January 13


Getting Divorced in Regency England

Hello there my dear Regency lovers,

It’s me again, and now I’m here to share some very interesting information with you!

Do you remember how last time we talked about couples who got their Happily Ever Afters and how they got married in the Regency Era?

Well, not everyone gets a Happily Ever After...So today, we’re going to talk about divorces in Regency England! Or, to be more accurate, annulments.

First of all, it should be said that divorces were very few in that era. The Church of England was firmly against divorces, making them nearly impossible to obtain and really expensive.

So if you belonged in the lower class, your chances of ending your marriage were...close to zero. So a custom was born, called “wife-selling”. And yes, it is as horrible as it sounds.

The husband would first parade the wife with a halter around her neck, or arm or waist. Yikes. And then he would auction her off to the highest bidder. Literally.

Selling a Wife, Thomas Rowlandson Public Domain

Of course, the wealthier members of society did not need to participate in such customs to end a marriage. They generally had two options: getting an annulment or an actual divorce.

Annulments would make it as if the wedding never existed. They were not easy to obtain, though, and could leave either the wife or husband (in some cases, both) as outcasts. There were three cases in which an annulment could be granted: fraud, incompetence or impotence.

In more detail, fraud could mean either one of the spouses having a false identity. For example, using a fake name could get a marriage annulled. In some cases, even not using your full name could give your spouse cause to request an annulment. But bishops had the freedom to refuse the annulment if that was the reason.

Seeking an annulment on the basis of incompetence simply meant that a marriage was not legitimate if one or both of the spouses were mentally ill or underage. If either party was under 21 and had no parental consent, the marriage could be annulled.  Moreover, if either party was declared legally insane, they would be locked away for life and lose all claim to their possessions. Titles were not taken away, of course, but there was a guardian appointed to handle the affairs. For a woman, claiming her husband was insane was unforgivable and she would be considered a pariah. However, men did use this to get rid of unwanted wives, even if it was not an usual occurrence.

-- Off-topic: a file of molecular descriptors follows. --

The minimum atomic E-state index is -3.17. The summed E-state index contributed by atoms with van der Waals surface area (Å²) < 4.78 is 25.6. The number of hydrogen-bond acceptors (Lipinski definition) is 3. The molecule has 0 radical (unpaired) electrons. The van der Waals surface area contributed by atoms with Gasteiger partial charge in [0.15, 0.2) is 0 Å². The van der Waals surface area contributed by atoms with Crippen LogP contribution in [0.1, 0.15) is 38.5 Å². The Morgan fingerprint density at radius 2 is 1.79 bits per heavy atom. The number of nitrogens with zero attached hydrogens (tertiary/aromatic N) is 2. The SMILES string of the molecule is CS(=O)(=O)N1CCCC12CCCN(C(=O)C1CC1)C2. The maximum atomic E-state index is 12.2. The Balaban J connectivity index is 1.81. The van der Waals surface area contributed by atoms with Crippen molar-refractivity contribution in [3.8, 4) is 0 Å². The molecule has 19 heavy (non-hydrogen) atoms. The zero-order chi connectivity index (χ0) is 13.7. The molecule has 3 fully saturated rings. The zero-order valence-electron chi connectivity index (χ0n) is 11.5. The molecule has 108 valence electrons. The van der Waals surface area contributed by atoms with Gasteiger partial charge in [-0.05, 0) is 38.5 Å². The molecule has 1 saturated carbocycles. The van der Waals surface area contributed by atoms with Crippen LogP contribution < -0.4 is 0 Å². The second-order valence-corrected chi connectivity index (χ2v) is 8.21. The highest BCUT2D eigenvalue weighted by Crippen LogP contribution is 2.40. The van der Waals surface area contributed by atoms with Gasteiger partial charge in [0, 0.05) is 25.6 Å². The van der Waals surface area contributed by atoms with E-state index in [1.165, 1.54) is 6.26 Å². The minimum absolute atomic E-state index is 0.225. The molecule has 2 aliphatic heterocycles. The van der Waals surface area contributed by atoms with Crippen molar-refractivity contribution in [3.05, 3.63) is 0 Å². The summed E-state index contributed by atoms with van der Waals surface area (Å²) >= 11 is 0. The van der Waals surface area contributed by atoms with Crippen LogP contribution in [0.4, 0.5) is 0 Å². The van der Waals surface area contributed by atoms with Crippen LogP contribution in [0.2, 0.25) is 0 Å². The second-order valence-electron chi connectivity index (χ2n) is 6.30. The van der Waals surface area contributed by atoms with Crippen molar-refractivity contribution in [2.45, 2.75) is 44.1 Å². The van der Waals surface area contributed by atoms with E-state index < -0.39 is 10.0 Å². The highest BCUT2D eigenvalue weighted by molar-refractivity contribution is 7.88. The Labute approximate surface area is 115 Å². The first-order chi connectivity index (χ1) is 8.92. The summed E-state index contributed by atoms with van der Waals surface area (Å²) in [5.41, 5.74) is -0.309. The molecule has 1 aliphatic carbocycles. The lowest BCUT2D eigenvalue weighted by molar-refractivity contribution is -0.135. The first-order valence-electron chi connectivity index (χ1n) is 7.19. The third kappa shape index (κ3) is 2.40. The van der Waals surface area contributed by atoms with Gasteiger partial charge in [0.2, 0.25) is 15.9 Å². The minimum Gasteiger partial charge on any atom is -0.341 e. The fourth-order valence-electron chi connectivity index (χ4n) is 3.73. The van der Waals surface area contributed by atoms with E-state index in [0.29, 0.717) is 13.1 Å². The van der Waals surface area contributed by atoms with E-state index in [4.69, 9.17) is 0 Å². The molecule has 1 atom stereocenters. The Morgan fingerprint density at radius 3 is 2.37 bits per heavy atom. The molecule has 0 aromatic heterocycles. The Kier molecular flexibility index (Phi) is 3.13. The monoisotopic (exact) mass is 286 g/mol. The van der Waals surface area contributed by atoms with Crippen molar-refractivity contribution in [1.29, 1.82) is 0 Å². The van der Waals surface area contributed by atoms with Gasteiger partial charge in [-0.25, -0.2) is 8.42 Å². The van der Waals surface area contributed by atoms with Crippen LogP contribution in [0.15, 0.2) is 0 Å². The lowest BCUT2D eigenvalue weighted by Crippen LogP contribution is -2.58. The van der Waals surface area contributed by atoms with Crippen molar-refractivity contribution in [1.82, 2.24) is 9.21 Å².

And lastly, impotence. Non consummation of the marriage was not enough for a marriage to be annulled. The husband would have to prove that he shared a bed with his wife for three years and she was still a virgin. And as for the husband, it had to be proven that he could not reach an erection, even with the courtesans provided for him by the court. How scandalous…

Lincoln's Inn Hall, 1808 Public Domain

And if you were wealthy AND a man, then maybe, just maybe, you could be granted a divorce or legal separation. Under the law, a legal separation could be granted when there was adultery and lethal cruelty from the part of the husband or adultery committed by the wife. Equality, right?